There is no shortage of studies to measure the costs of visual impairment, but because the studies use a variety of approaches to analyze data, it has been difficult to draw conclusions.
There is no shortage of studies that measure the costs of visual impairment, to individuals and to specific countries.
In 2007, the Association for Research in Vision and Ophthalmology (ARVO) and the International Agency for the Prevention of Blindness convened a workshop in Vancouver, British Columbia to develop consensus on best practices for measuring the burden of vision loss.
"When estimates of the cost of visual impairment vary over time or across countries," explained lead author Kevin Frick, PhD, from Johns Hopkins University, "policy makers are left to ponder whether one estimate differs from another because of changes in the population, changes in the impact of the disease, or changes in the methods. Researchers can help policy makers by removing one of the potential variables: changes in methods."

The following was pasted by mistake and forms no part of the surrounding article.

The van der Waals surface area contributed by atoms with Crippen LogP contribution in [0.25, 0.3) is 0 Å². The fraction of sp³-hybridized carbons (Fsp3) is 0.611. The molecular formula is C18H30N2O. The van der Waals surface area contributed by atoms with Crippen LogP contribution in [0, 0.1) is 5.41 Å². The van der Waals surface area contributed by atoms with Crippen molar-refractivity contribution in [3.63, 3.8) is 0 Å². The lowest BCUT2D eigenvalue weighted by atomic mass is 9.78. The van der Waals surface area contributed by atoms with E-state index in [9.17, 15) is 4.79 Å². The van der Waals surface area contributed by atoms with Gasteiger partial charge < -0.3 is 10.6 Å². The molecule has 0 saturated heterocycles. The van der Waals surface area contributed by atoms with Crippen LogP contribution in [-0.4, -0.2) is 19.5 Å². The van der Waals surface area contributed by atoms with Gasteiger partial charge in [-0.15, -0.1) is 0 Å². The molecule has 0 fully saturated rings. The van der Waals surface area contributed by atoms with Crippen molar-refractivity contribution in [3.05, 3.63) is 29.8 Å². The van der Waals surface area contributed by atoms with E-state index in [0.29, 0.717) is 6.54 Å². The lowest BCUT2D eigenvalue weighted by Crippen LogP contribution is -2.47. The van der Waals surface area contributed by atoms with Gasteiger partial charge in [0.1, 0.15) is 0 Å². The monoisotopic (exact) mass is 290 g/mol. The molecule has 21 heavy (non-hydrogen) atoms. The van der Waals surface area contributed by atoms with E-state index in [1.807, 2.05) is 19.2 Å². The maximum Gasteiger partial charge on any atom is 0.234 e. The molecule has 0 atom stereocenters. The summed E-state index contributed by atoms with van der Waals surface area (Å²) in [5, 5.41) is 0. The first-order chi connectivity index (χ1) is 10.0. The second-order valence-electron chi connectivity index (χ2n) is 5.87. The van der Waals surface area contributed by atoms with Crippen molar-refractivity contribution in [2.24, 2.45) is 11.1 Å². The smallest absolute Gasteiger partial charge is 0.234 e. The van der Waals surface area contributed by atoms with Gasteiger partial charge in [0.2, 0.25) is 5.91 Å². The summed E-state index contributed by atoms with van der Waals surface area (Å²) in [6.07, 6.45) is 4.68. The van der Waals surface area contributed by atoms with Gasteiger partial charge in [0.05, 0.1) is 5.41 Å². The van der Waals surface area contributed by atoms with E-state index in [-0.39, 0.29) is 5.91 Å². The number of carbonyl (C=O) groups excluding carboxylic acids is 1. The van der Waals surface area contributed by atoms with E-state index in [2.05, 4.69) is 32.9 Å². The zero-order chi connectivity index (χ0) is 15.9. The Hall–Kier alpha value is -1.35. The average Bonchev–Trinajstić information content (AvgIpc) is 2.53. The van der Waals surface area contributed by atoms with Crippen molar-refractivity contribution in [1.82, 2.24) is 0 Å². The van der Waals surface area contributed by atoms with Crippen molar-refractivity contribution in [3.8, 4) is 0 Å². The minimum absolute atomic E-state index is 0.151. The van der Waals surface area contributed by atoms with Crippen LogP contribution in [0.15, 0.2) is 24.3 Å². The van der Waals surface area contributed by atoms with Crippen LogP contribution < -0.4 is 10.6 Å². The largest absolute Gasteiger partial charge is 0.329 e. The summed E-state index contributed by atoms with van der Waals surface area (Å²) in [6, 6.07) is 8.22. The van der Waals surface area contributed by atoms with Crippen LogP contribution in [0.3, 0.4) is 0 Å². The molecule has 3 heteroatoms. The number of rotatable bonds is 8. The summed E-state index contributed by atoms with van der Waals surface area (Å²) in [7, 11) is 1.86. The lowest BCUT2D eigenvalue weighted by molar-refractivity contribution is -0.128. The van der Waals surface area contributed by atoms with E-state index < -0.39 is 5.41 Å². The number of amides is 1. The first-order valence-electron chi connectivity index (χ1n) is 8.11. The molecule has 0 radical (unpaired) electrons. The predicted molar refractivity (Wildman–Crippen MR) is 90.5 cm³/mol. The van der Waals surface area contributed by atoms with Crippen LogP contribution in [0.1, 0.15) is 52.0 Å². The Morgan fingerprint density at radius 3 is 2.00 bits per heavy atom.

Co-author Steven Kymes, PhD, from Washington University in St. Louis, added: "Higher-quality studies using a methodology that consistently follows guidelines will help decision makers and advocates in the ophthalmology community to [understand better] the magnitude of the impact of visual impairment, how it is likely to change with demographic changes and no additional interventions, and how additional interventions can change the impact over time."